The demonstration goes horribly wrong and the teacher ends up minus a limb and his life. Of course, it has all been captured on videotape. Enter video entrepreneur Seymour (Leland Crooke). He makes a fortune on a series of FACES OF DEATH rip offs and Danny's footage is just what his next instalment needs. Danny has no problem selling the footage and it is then when he comes up with a brainstorm. There are people in his life that make him miserable. Why not whack them and get it on tape? That way he gets rid of all the pains in his ass and makes some cash on the side. Sounds like a good idea. Right? It doesn't take long before the cops catch on to what is going on and Danny becomes a hunted man. Seymour has a plan to get the last of Danny's footage and then make it look like the kid went over the edge. A little self-defense and making sure it's all captured on video for the world to see, and Seymour has the ultimate instalment of his series. Unfortunately, Danny is a bright boy and has other ideas.

DEATHUMENTARY is a wonderful film. It is played a little tongue in cheek. Sure, it has the gore of a slasher flick, but it also has the hi-jinks of a high school comedy. Couple that with the general derision towards those FACES OF DEATH types of Mondo Mockumentary Entertainment and the moment where Danny is actually talking to us while his friend Vince is left clueless, and you've got cinema worthy of cult status. Sure, it's shot on video but so many projects are nowadays, which means it takes a great story to rise above the medium. DEATHUMENTARY is one of those movies. The acting is above average, while the camera set-ups and editing are both competent. This is another reason that I suspect that it's a Jim Wynorski flick.

As I mentioned before, there is nothing about this production anywhere. It seems like a lost film that someone is ashamed of. I hope not, because this is a real good time and I would recommend it to any true fan of the genre. It isn't often we get smart filmmaking on a slim budget.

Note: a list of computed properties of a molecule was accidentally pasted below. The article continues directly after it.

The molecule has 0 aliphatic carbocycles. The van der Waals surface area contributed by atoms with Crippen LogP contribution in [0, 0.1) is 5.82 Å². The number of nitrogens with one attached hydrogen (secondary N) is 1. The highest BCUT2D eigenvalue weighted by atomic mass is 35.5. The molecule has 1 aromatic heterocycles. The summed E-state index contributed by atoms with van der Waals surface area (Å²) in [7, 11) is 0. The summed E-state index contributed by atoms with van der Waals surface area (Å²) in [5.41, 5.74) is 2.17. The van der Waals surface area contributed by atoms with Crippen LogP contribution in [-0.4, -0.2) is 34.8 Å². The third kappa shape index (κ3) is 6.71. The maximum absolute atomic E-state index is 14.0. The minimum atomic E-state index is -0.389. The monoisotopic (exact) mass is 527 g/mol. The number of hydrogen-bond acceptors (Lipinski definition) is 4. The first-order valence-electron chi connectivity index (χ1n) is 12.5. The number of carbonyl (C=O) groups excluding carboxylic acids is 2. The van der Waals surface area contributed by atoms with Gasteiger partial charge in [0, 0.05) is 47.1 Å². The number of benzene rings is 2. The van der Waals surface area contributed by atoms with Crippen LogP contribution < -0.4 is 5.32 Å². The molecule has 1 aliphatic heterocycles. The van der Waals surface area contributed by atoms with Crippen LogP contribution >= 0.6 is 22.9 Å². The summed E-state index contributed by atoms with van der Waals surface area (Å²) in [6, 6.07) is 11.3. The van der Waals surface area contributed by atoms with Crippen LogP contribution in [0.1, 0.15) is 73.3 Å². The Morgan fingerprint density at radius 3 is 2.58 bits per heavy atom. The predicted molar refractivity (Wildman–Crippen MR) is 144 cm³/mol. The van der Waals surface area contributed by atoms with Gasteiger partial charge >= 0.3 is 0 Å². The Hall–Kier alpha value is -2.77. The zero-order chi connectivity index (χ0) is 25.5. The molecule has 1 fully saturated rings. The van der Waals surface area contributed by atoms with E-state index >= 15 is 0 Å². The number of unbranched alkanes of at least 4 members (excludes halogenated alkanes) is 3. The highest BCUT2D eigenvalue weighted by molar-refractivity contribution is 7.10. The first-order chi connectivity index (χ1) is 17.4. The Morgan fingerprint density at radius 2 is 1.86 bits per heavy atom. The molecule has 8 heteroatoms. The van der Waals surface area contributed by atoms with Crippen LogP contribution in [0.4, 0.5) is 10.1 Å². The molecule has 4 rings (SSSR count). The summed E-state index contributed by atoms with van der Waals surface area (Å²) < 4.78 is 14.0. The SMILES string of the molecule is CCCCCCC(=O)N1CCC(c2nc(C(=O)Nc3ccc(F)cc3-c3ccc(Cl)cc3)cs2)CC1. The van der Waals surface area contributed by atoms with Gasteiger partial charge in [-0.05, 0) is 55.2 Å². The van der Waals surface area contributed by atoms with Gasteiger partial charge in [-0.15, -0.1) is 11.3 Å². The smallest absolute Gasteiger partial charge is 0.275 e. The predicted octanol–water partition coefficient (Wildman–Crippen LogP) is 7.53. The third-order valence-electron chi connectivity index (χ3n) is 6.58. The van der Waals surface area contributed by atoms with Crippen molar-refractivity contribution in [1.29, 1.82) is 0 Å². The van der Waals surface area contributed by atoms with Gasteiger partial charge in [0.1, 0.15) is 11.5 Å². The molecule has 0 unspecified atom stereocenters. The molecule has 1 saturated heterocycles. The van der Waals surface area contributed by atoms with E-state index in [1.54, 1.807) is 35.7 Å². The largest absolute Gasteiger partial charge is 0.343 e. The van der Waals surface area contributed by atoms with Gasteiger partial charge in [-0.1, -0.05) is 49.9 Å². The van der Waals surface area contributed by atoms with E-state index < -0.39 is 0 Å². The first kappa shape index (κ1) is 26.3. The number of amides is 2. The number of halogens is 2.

Monday, June 6, 2011

Double Feature At The Waltz Compound

Another lazy Sunday with a house of sickos and it was time to get some black and white exploitation up on the screen.

First up was Devil Girl From Mars via my good friend, Michael Legge and his alter ego Dr. Dreck with another episode of The Dungeon of Dr. Dreck. It's summer time so the gang is at the drive in up to their usual hijinks. Throw in some vintage ads and an old school Looney Tunes with Beans (that's the character's name.) and Devil Girl From Mars never looked so good.
When you get a statuesque woman wearing a lot of vinyl bondage clothing who says she is from Mars and has the robot to prove it, you know that next thing she's going to do is take our men for breeding stock. Seems that Mars had a war of the sexes and the ladies won. Now, they have no way to repopulate.
I love the big, clunky robot in this flick and his disintegrator beam. The Martian chick ain't bad neither.

After a trip to the drive in I needed something a little sleazier.
Teenage Gang Debs fit the bill.

So, did Jack Hill watch this thing before he made Switchblade Sisters? Seems that Terry is the new girl in Queens, straight from Manhattan. She gets hooked up with Johnny, the prez of The Rebels and all is cool. Well, almost. Seems Johnny has a little thing about carving his chicks with his initials. Yeah, Terry ain't having none of that so she waves her feminine parts into the vicinity of Nino, Johnny's second in command. She puts out so he'll kill Johnny and take over the gang and she don't gotta get carved up.
See, Terry has a little problem;
She's freaking nuts!
She also wants to take over the gang and won't stop until she has eliminated all the competition.
This was a gritty little flick with zero nudity and stylized violence. It also has the song 'Black Belt' which might be the best reason to sit through this. After West Side Story and Switchblade Sisters, this seems a little weak even if it might have been before 'Sisters' and after 'West Side'.

Plus, I saw the ending coming from a mile away.
Another great double feature in The Waltz Compound.